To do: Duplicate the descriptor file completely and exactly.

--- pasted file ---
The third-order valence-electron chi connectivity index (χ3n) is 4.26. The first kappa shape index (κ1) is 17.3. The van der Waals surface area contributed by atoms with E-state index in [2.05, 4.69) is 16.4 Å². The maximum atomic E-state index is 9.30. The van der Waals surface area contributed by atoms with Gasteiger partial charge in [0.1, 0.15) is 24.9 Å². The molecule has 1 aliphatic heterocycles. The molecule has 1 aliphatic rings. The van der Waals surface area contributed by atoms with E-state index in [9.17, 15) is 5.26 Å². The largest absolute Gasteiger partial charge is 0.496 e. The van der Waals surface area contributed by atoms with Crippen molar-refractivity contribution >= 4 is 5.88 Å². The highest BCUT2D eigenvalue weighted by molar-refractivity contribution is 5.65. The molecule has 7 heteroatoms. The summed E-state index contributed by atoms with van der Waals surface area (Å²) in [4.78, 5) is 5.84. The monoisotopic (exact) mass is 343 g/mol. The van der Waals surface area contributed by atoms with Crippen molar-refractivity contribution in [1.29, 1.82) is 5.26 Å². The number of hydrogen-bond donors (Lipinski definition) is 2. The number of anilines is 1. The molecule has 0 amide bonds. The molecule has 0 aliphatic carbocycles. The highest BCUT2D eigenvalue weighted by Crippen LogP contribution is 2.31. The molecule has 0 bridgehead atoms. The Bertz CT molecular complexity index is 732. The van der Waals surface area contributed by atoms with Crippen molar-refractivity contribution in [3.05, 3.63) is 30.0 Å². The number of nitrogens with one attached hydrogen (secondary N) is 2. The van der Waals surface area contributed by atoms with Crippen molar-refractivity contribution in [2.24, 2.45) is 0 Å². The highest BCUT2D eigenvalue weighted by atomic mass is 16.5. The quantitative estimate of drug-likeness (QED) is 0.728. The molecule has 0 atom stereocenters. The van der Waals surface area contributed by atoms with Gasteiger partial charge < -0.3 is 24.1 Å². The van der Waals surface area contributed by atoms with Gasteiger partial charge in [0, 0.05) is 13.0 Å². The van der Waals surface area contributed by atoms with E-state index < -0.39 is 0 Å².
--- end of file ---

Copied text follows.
The third-order valence-electron chi connectivity index (χ3n) is 4.26. The first kappa shape index (κ1) is 17.3. The van der Waals surface area contributed by atoms with E-state index in [2.05, 4.69) is 16.4 Å². The maximum atomic E-state index is 9.30. The van der Waals surface area contributed by atoms with Gasteiger partial charge in [0.1, 0.15) is 24.9 Å². The molecule has 1 aliphatic heterocycles. The molecule has 1 aliphatic rings. The van der Waals surface area contributed by atoms with E-state index in [9.17, 15) is 5.26 Å². The largest absolute Gasteiger partial charge is 0.496 e. The van der Waals surface area contributed by atoms with Crippen molar-refractivity contribution >= 4 is 5.88 Å². The highest BCUT2D eigenvalue weighted by molar-refractivity contribution is 5.65. The molecule has 7 heteroatoms. The summed E-state index contributed by atoms with van der Waals surface area (Å²) in [4.78, 5) is 5.84. The monoisotopic (exact) mass is 343 g/mol. The van der Waals surface area contributed by atoms with Crippen molar-refractivity contribution in [1.29, 1.82) is 5.26 Å². The number of hydrogen-bond donors (Lipinski definition) is 2. The number of anilines is 1. The molecule has 0 amide bonds. The molecule has 0 aliphatic carbocycles. The highest BCUT2D eigenvalue weighted by Crippen LogP contribution is 2.31. The molecule has 0 bridgehead atoms. The Bertz CT molecular complexity index is 732. The van der Waals surface area contributed by atoms with Crippen molar-refractivity contribution in [3.05, 3.63) is 30.0 Å². The number of nitrogens with one attached hydrogen (secondary N) is 2. The van der Waals surface area contributed by atoms with Crippen molar-refractivity contribution in [2.24, 2.45) is 0 Å². The highest BCUT2D eigenvalue weighted by atomic mass is 16.5. The quantitative estimate of drug-likeness (QED) is 0.728. The molecule has 0 atom stereocenters. The van der Waals surface area contributed by atoms with Gasteiger partial charge < -0.3 is 24.1 Å². The van der Waals surface area contributed by atoms with Gasteiger partial charge in [0, 0.05) is 13.0 Å². The van der Waals surface area contributed by atoms with E-state index < -0.39 is 0 Å².